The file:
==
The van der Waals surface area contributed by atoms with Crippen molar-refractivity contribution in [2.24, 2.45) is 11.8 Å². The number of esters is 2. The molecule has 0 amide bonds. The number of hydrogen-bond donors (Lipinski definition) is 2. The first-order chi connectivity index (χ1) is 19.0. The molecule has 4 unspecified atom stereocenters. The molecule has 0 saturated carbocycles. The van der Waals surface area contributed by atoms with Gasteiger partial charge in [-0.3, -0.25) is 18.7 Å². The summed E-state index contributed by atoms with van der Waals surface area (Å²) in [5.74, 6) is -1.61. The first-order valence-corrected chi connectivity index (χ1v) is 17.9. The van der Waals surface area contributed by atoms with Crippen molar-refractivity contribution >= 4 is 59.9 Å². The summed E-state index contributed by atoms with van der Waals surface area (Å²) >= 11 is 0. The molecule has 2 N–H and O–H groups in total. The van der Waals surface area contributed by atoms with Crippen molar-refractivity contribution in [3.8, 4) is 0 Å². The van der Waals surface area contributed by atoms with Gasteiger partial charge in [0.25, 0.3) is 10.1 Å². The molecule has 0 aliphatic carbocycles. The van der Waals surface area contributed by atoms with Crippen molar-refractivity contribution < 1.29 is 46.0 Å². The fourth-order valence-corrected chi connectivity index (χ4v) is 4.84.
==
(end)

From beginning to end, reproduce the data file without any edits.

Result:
The van der Waals surface area contributed by atoms with Crippen molar-refractivity contribution in [2.24, 2.45) is 11.8 Å². The number of esters is 2. The molecule has 0 amide bonds. The number of hydrogen-bond donors (Lipinski definition) is 2. The first-order chi connectivity index (χ1) is 19.0. The molecule has 4 unspecified atom stereocenters. The molecule has 0 saturated carbocycles. The van der Waals surface area contributed by atoms with Gasteiger partial charge in [-0.3, -0.25) is 18.7 Å². The summed E-state index contributed by atoms with van der Waals surface area (Å²) in [5.74, 6) is -1.61. The first-order valence-corrected chi connectivity index (χ1v) is 17.9. The van der Waals surface area contributed by atoms with Crippen molar-refractivity contribution >= 4 is 59.9 Å². The summed E-state index contributed by atoms with van der Waals surface area (Å²) >= 11 is 0. The molecule has 2 N–H and O–H groups in total. The van der Waals surface area contributed by atoms with Crippen molar-refractivity contribution in [3.8, 4) is 0 Å². The van der Waals surface area contributed by atoms with Gasteiger partial charge in [0.25, 0.3) is 10.1 Å². The molecule has 0 aliphatic carbocycles. The van der Waals surface area contributed by atoms with Crippen molar-refractivity contribution < 1.29 is 46.0 Å². The fourth-order valence-corrected chi connectivity index (χ4v) is 4.84.